Now it is said that wildernesses are of five kinds: robber wildernesses, wild-beast wildernesses, drought wildernesses, famine wildernesses, and demon wildernesses.
The first wilderness is when the way is beset by robbers; to defend against robbers, you must hire soldiers or other men with weapons to protect you from them, should they fall upon you. A show of force may discourage a small band of highwaymen; but if the robbers be desperate, they may attack you in order to save themselves from perishing in the wilderness. Or they may be so successful at their profession that they fear no one; the only protection against such robbers is to carry nothing worth taking the trouble to steal. This, of course, is not always possible — for example, when fleeing for refuge to another land; in this case, it is necessary to conceal or disguise the treasure that must be conveyed through the wilderness so that the robbers will believe you bear nothing of worth.
The second wilderness is when the region is afflicted by lions or wolves or other wild beasts; to defend against these, a troop of soldiers is best, but most wild beasts can be kept off by fire, which will need to be tended with care and vigilance. It must be remembered, however, that although beasts avoid fire, men are attracted to it.
The third wilderness is when there is no water to be got, for drinking or for bathing; no other remedy avails but to bear drinking water with you, and to hire a guide who knows where oases are located and the path to follow to get to them. Bathing may need to be forgone until the journey's end.
The fourth wilderness is when no roots or other food are to be found; as with water, you must bear victuals along with you, which may be dried, or salted, or smoked beforehand, in order not to spoil. Or you may hunt, if you are able, and there is game to be found.
And the fifth wilderness is when the road is beset by demons. Demons are harmful beings from the spirit world that are full of rage and hatred towards us and are bent on our destruction. They are very powerful, and ordinary means are insufficient to defend against them. Some say that demons are unable to kill outright, and must rely on human agents to carry out this ultimate of evil intents. Not everyone believes this; as the Remnant say, it is better to be proved a credulous fool than to scoff and then be shown your mistake. And for some, death may be preferable to the torment that demons are capable of inflicting upon them.
Now demons are of five kinds: violence demons, madness demons, temptation demons, mirage demons, and argument demons. Violence demons attack the body, madness demons attack the mind, temptation demons attack the desires, mirage demons attack the senses, and argument demons attack the understanding. The first four kinds of demons may be warded off with magic garments, talismans, spells, and the like; if obtainable, such safeguards may be hired or bought outright, and sometimes, for a considerable fee, a magician may be persuaded to join the company on the journey through a demon wilderness.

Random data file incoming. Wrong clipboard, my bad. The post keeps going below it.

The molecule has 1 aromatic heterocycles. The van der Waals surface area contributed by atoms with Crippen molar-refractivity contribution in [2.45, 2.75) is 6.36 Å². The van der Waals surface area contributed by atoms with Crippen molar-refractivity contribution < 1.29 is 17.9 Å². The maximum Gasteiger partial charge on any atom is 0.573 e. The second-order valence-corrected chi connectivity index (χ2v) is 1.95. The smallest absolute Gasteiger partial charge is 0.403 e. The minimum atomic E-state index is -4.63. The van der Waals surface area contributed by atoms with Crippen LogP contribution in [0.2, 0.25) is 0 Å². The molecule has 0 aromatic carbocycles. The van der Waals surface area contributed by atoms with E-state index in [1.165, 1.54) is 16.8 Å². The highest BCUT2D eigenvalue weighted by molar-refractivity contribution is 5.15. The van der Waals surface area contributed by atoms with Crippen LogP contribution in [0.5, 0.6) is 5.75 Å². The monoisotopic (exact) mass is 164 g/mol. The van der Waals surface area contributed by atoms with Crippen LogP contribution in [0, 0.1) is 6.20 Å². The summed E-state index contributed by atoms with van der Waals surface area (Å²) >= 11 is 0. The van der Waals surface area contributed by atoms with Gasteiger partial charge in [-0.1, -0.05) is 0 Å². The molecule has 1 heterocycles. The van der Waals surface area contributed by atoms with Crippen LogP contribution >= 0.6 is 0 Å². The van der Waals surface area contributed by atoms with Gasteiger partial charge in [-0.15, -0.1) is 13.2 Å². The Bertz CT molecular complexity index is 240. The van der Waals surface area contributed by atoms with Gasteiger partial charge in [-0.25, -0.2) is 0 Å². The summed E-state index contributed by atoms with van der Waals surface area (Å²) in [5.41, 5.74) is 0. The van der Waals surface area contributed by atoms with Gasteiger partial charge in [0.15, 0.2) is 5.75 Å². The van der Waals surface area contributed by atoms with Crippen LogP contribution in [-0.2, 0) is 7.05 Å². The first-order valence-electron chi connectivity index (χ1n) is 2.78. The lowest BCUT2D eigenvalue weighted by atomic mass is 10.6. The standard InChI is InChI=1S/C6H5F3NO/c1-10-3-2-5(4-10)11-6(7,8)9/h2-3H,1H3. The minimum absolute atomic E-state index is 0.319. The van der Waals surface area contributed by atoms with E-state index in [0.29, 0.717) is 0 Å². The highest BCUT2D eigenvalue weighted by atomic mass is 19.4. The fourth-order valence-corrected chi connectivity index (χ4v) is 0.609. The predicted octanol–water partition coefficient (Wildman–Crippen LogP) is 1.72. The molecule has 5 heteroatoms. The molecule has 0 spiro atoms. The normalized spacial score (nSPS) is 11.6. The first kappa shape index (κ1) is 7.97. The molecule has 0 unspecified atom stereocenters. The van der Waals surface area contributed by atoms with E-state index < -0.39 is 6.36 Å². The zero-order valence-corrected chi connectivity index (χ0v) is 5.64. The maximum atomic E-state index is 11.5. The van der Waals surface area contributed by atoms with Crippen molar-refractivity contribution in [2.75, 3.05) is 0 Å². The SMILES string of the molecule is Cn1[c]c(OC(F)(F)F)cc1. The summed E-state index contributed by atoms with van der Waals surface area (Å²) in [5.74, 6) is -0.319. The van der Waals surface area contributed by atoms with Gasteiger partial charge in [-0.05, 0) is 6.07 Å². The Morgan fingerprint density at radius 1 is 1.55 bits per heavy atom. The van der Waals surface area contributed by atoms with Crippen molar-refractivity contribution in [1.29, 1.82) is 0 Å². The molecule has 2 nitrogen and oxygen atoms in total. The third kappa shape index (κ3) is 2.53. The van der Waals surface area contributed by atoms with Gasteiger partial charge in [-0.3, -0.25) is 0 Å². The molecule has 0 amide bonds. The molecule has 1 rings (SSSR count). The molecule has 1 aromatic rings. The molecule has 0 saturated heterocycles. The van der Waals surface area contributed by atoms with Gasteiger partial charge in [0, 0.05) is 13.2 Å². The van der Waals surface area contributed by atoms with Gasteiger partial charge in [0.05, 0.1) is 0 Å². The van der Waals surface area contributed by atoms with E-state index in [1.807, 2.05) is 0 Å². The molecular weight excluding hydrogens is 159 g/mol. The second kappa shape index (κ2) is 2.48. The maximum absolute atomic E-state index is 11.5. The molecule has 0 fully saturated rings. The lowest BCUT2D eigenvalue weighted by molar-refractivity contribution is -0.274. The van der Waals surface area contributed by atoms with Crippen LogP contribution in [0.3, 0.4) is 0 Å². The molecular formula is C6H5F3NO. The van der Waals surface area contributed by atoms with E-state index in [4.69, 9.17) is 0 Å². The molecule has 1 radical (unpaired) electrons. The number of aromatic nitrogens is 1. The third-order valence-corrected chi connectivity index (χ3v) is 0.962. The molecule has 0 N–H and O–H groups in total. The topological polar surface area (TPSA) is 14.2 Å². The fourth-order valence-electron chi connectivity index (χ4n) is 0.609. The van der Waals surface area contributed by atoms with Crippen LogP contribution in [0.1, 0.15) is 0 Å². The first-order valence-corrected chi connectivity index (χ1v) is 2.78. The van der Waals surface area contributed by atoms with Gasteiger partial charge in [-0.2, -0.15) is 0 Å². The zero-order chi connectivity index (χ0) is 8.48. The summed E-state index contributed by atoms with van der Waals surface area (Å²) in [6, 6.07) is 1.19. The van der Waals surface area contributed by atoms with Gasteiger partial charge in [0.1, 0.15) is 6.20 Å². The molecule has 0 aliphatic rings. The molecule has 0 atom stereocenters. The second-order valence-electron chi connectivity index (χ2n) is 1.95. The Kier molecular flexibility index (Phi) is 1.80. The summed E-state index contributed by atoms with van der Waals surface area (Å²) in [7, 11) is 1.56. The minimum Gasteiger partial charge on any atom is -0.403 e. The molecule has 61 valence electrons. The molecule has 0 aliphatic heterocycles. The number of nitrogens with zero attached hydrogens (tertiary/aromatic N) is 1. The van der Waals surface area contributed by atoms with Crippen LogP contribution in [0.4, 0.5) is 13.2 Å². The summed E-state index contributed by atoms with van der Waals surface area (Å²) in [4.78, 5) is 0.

The fifth kind of demon, the argument demon, will never attack a group, since its only business is with the lone seeker. Indeed, it is said that a seeker cannot complete his quest until he meets his demon and conquers it.
The argument demon, as has been said, attacks the understanding — that is, the sense a person has of how life works. If, for example, one believes that this world is a place where justice prevails, then the argument demon may confront him with images or stories of the death of children, the suffering of the blameless poor, the triumph of iniquitous men. In this way the argument demon lures its victim into debate, from which the demon draws energy, while the seeker becomes exhausted.
Although it is possible to steel [or compose] oneself for such an encounter beforehand, once the argument demon is engaged, no other person or object will be of any help. And the outcome is determined as with every other fight to the death: one is stronger, or possesses superior weapons, or more endurance, or better luck, and prevails; the other is destroyed, and is never seen again.
The story is told that a company traveling through the wilderness was attacked first by robbers, who made away with all their provisions, and then by wild beasts, who ripped to pieces all but one of the members of the party. This person could only stay alive in the wilderness by feeding off what the wild beasts left behind, beset the whole time by madness demons which took the form of the spirits of those who had been slaughtered.
When at last this lone survivor was rescued by another company of travelers, he showed them scraps of dried skin and splintered bone with strange markings upon them, saying that they contained the voices of his companions. When asked how this could be, he took up one of the scraps, and, gazing at its markings intently, began to speak in a different voice, telling the story of the person to whom that remainder of flesh had once belonged. Many in the company were revolted by this recital, and demanded that the poor lunatic be [put out of his misery] at once.
But others felt a weird reverence for the man and for the objects he had preserved out of his appalling ordeal. They questioned him further, and he taught them how he had captured his lost companions' voices by transferring their utterance from his memory to the inscriptions on the remnants of their presence. And his rescuers in turn taught others this magical practice as they continued on their journey, and in this way it spread throughout the world.
In doing so, some say, they created a new wilderness, the wilderness of text. Once entered, the wilderness of text permits no return.